Missing out

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As an introvert, talking to people I don’t know is not something I really enjoy doing and it’s usually not very high on my priority list. I tend to keep my head down when I walk, avoiding eye contact unless absolutely necessary. I can make small talk just fine for a while, and I sometimes even enjoy the kinds of spontaneous conversations that can come up, but the truth is, if I don’t have to, I’m most likely going to choose not to.

However, this sometimes conflicts with a deeply held belief of mine- to be kind, warm, and inviting. Often times we are not given enough time with people for them to “break through” the quieter introversion to see and feel the real warmth that lies underneath. Sometimes, only five minutes, sometimes two, are given to make a connection. And, as someone who has worked in customer service for almost a decade, I can attest to the real impact an amazing two minute conversation can make. I’ve always admired those who can make you feel seen, heard, and appreciated within such a short time span, and I’ve wanted to be that to those I meet as well. But I think I’ve let my own idea of what being introverted looks like get in the way.

What I’m trying to say is, in the past couple of weeks at my new job, I’ve been forced to meet an enormous amount of new people, and I have found that being able to make a quick, but genuine connection has been extraordinarily and surprisingly…wonderful. I haven’t let my nervousness about new people get in the way of showing them who I really am, and I’ve even felt emboldened to be the one to initiate contact! If you know me at all, you know I’ll avoid initiating just about everything, so this has been a huge (but positive) learning process for me. I’m learning that kindness, humility, gratefulness, and playfulness are really great connectors- and that making those kinds of connections are actually really, really wonderful, and not as difficult as I kept telling myself they would be. I’m learning that I can be true to both sides of myself: the one who enjoys quiet alone time, and the one who is kind and inviting. It looks a little different than how I imagined it to be, but I’m finding something great I never even knew I was missing out on.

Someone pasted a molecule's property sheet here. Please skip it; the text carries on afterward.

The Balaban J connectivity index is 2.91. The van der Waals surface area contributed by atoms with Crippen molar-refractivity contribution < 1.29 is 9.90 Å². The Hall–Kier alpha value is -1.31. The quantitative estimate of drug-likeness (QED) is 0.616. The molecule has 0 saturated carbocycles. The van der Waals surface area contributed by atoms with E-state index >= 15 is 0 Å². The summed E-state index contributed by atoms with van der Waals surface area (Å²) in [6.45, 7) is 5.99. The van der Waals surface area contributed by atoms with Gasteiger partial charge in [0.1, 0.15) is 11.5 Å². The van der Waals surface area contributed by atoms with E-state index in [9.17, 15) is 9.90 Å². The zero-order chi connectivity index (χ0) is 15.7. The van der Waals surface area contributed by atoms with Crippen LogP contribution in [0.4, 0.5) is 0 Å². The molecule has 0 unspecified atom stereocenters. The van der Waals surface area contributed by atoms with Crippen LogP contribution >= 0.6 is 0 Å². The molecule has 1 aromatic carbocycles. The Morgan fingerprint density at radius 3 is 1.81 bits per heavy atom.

(photo by Small Measure)

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One thought on “Missing out

  1. I so relate to you on this. I struggle to have small talk with other employees since its not something I need to feel fulfilled at work. I simply want to get my job done. Then I come across as unkind and probably bitchy. As a supervisor, its extremely important for me to engage in conversations and build relationships with my employees to help them stay happy and connected at work. It is hard for me but when I make a conscious effort I find that I do enjoy it!

    You’re right about letting our idea of being introverted get in the way. “Introverted” doesn’t have to be synonymous with “unfriendly” (although it is according to thesaurus.com- I was curious and didn’t want to be a liar. That should change!). Claire, for example, is introverted but also a great conversationalist. Thank goodness I was paired up with her!

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